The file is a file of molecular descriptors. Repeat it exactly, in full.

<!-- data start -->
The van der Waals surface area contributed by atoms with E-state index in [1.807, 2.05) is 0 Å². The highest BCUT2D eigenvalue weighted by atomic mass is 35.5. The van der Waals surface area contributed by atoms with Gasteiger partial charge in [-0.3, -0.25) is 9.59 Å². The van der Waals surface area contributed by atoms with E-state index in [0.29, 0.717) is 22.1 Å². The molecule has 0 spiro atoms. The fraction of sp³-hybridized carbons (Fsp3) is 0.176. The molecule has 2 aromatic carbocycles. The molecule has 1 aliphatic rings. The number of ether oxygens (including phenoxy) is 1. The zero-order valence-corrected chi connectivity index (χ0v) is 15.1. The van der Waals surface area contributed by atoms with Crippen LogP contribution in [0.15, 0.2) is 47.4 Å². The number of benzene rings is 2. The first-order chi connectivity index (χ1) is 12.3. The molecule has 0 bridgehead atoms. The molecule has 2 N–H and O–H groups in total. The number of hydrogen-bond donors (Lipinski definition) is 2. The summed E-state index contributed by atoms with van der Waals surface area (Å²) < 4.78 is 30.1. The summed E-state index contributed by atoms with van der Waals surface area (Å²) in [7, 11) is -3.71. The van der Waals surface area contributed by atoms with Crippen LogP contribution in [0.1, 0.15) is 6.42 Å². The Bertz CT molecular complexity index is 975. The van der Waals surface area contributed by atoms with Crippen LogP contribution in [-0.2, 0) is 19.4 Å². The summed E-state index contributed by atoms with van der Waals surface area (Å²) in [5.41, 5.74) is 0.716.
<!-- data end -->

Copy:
The van der Waals surface area contributed by atoms with E-state index in [1.807, 2.05) is 0 Å². The highest BCUT2D eigenvalue weighted by atomic mass is 35.5. The van der Waals surface area contributed by atoms with Gasteiger partial charge in [-0.3, -0.25) is 9.59 Å². The van der Waals surface area contributed by atoms with E-state index in [0.29, 0.717) is 22.1 Å². The molecule has 0 spiro atoms. The fraction of sp³-hybridized carbons (Fsp3) is 0.176. The molecule has 2 aromatic carbocycles. The molecule has 1 aliphatic rings. The number of ether oxygens (including phenoxy) is 1. The zero-order valence-corrected chi connectivity index (χ0v) is 15.1. The van der Waals surface area contributed by atoms with Crippen LogP contribution in [0.15, 0.2) is 47.4 Å². The number of benzene rings is 2. The first-order chi connectivity index (χ1) is 12.3. The molecule has 0 bridgehead atoms. The molecule has 2 N–H and O–H groups in total. The number of hydrogen-bond donors (Lipinski definition) is 2. The summed E-state index contributed by atoms with van der Waals surface area (Å²) < 4.78 is 30.1. The summed E-state index contributed by atoms with van der Waals surface area (Å²) in [7, 11) is -3.71. The van der Waals surface area contributed by atoms with Crippen LogP contribution in [0.1, 0.15) is 6.42 Å². The Bertz CT molecular complexity index is 975. The van der Waals surface area contributed by atoms with Crippen LogP contribution in [-0.2, 0) is 19.4 Å². The summed E-state index contributed by atoms with van der Waals surface area (Å²) in [5.41, 5.74) is 0.716.